Epic drought means water crisis on Oregon-California border
Hundreds of farmers who rely on a massive irrigation project that spans the Oregon-California border learned Wednesday they will get a tiny fraction of the water they need amid the worst drought in decades, as federal regulators attempt to balance the needs of agriculture against federally threatened and endangered fish species that are central to the heritage of several tribes.
Oregon’s governor said the prolonged drought in the region has the “full attention of our offices,” and she is working with congressional delegates, the White House and federal agencies to find relief for those affected.
The U.S. Bureau of Reclamation briefed irrigators, tribes and environmental groups early Wednesday after delaying the decision a month. The federally owned irrigation project will draw 33,000 acre-feet of water from Upper Klamath Lake, which farmers said was roughly 8% of what they need in such a dry year. Water deliveries will also start June 1, two months later than usual, for the 1,400 irrigators who farm the 225,000 acres.
“The simple fact is it just hasn’t rained or snowed this year. We all know how dry our fields are, and the rest of the watersheds are in the same boat. ... There is no easy way to say this,” Ben DuVal, president of the Klamath Water Users Association, told several dozen irrigators who gathered in Klamath Falls on Wednesday morning to hear the news.
“We all know what this is going to mean to our farms, our families and our community as a whole. For some of us, it may mean we’re not in business anymore next year.”
Gov. Kate Brown, a Democrat, said in a statement that Oregon water regulators are reviewing a plan to allow irrigators to pump more than twice as much groundwater per acre for their crops as allowed last year when drought reduced water supplies to a lesser extent.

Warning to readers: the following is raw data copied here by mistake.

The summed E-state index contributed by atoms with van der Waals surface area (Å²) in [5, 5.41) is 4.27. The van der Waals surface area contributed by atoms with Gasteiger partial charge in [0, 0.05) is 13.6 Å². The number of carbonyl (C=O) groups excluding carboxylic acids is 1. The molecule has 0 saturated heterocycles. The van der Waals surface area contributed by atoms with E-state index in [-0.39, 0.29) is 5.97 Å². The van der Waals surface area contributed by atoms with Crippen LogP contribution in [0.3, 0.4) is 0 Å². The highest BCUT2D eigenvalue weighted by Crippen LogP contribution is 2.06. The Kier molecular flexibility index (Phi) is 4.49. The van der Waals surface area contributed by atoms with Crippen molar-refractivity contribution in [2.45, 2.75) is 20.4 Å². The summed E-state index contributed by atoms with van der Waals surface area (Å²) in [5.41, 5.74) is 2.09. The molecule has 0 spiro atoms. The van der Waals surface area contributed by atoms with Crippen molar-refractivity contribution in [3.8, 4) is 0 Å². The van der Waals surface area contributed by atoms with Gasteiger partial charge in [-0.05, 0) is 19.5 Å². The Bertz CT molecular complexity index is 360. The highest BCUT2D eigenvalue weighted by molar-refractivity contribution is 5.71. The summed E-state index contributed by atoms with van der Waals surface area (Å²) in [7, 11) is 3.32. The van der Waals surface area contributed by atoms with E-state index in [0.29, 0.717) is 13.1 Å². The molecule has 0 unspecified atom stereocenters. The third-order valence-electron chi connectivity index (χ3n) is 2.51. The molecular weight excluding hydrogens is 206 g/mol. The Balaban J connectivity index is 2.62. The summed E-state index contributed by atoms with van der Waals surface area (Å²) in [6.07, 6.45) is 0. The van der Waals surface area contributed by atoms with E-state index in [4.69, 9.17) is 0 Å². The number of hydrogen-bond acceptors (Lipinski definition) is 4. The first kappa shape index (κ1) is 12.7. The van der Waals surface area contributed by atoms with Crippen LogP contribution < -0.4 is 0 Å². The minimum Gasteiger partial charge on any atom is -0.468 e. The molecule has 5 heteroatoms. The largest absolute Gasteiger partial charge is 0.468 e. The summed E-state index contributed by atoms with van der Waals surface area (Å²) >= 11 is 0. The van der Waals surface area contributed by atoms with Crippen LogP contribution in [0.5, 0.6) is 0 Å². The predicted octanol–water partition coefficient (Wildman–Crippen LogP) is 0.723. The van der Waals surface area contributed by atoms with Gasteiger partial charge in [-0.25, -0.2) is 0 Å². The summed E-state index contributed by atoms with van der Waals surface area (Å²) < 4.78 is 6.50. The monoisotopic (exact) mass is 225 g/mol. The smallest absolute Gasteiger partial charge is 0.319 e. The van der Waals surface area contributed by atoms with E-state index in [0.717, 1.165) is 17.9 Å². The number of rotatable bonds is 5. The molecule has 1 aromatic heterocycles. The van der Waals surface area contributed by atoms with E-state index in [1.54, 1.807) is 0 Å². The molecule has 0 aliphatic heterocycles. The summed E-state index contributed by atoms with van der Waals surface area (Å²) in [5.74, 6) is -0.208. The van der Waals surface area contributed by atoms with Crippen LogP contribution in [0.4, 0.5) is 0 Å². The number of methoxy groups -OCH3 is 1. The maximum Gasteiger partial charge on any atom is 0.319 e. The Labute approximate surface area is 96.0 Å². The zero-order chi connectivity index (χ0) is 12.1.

“My message to the people of the Klamath Basin today is this: You are not alone,” said Brown, who has also declared a drought emergency in the region.
The Bureau of Reclamation set aside $15 million in immediate aid for irrigators, and irrigation districts at Wednesday's meeting said they could expect some additional water from two other reservoirs and groundwater wells. Another $10 million will be available for drought assistance from the U.S. Department of Agriculture, following the release of a water operations plan for the Klamath Reclamation Project, according to a news release from Oregon’s U.S. Sens. Jeff Merkley and Ron Wyden, with U.S. Rep. Cliff Bentz.
The seasonal allocations are the most dramatic development in the region since irrigation water was all but cut off to hundreds of farmers in 2001 amid another severe drought — the first time the interests of farmers took a backseat to those of fish and tribes.
The crisis made the rural farming region hundreds of miles from any major city a national political flashpoint and became a touchstone for Republicans who used the crisis to take aim at the Endangered Species Act, with one GOP lawmaker calling the irrigation shutoff a “poster child” for why changes were needed. A “bucket brigade” protest attracted 15,000 people who scooped water from the Klamath River and passed it, hand over hand, to a parched irrigation canal.
“My hope is we can all stick together and look to help each other where we can,” said DuVal, who added that his biggest fear is "outsiders coming in and using what we do here and using our crisis as a soapbox for them."
The Yurok Tribe, one of the tribes affected by the water decision, said that even with the slashes to farmers' water, they were facing a “catastrophic loss” of salmon this year.
“The Yurok Tribe is suffering significant economic damage on top of the extreme cultural and social impacts of failing fish runs," said tribal Vice Chairman Frankie Myers.
Jay Weiner, an attorney for the Klamath Tribes, said the tribe was pursuing legal action over water releases that will impact fish and accused the federal government of precipitating the crisis by mismanaging water in the basin for decades.
“What we’re seeing with climate change increasingly — year after year after year — is that there is not enough water to go around. This crisis should not come as a surprise to anyone,” he said. “We have over-drafted our account, essentially, and now we have to deal with the consequences.”